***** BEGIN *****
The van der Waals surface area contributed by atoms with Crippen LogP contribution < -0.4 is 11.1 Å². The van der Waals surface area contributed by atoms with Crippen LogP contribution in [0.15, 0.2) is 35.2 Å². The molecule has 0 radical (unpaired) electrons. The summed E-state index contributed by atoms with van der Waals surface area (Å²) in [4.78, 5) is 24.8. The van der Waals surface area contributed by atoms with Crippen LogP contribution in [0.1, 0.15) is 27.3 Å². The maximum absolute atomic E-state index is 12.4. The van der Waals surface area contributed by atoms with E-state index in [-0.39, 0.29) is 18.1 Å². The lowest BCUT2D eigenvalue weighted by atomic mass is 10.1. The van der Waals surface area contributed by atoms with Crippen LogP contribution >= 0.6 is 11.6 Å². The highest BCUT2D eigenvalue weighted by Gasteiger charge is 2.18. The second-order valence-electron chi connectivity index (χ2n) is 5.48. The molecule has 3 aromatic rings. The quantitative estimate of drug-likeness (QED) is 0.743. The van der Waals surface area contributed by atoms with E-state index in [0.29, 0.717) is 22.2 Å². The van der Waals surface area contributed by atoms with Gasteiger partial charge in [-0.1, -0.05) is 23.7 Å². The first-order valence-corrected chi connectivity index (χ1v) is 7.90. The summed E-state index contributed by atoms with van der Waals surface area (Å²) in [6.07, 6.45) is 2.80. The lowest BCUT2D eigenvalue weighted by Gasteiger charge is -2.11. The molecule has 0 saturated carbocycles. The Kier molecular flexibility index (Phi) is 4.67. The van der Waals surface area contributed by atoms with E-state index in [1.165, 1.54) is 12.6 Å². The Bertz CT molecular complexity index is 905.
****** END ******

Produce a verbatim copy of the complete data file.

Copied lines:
The van der Waals surface area contributed by atoms with Crippen LogP contribution < -0.4 is 11.1 Å². The van der Waals surface area contributed by atoms with Crippen LogP contribution in [0.15, 0.2) is 35.2 Å². The molecule has 0 radical (unpaired) electrons. The summed E-state index contributed by atoms with van der Waals surface area (Å²) in [4.78, 5) is 24.8. The van der Waals surface area contributed by atoms with Crippen LogP contribution in [0.1, 0.15) is 27.3 Å². The maximum absolute atomic E-state index is 12.4. The van der Waals surface area contributed by atoms with E-state index in [-0.39, 0.29) is 18.1 Å². The lowest BCUT2D eigenvalue weighted by atomic mass is 10.1. The van der Waals surface area contributed by atoms with Crippen LogP contribution >= 0.6 is 11.6 Å². The highest BCUT2D eigenvalue weighted by Gasteiger charge is 2.18. The second-order valence-electron chi connectivity index (χ2n) is 5.48. The molecule has 3 aromatic rings. The quantitative estimate of drug-likeness (QED) is 0.743. The van der Waals surface area contributed by atoms with E-state index in [0.29, 0.717) is 22.2 Å². The van der Waals surface area contributed by atoms with Gasteiger partial charge in [-0.1, -0.05) is 23.7 Å². The first-order valence-corrected chi connectivity index (χ1v) is 7.90. The summed E-state index contributed by atoms with van der Waals surface area (Å²) in [6.07, 6.45) is 2.80. The lowest BCUT2D eigenvalue weighted by Gasteiger charge is -2.11. The molecule has 0 saturated carbocycles. The Kier molecular flexibility index (Phi) is 4.67. The van der Waals surface area contributed by atoms with E-state index in [1.165, 1.54) is 12.6 Å². The Bertz CT molecular complexity index is 905.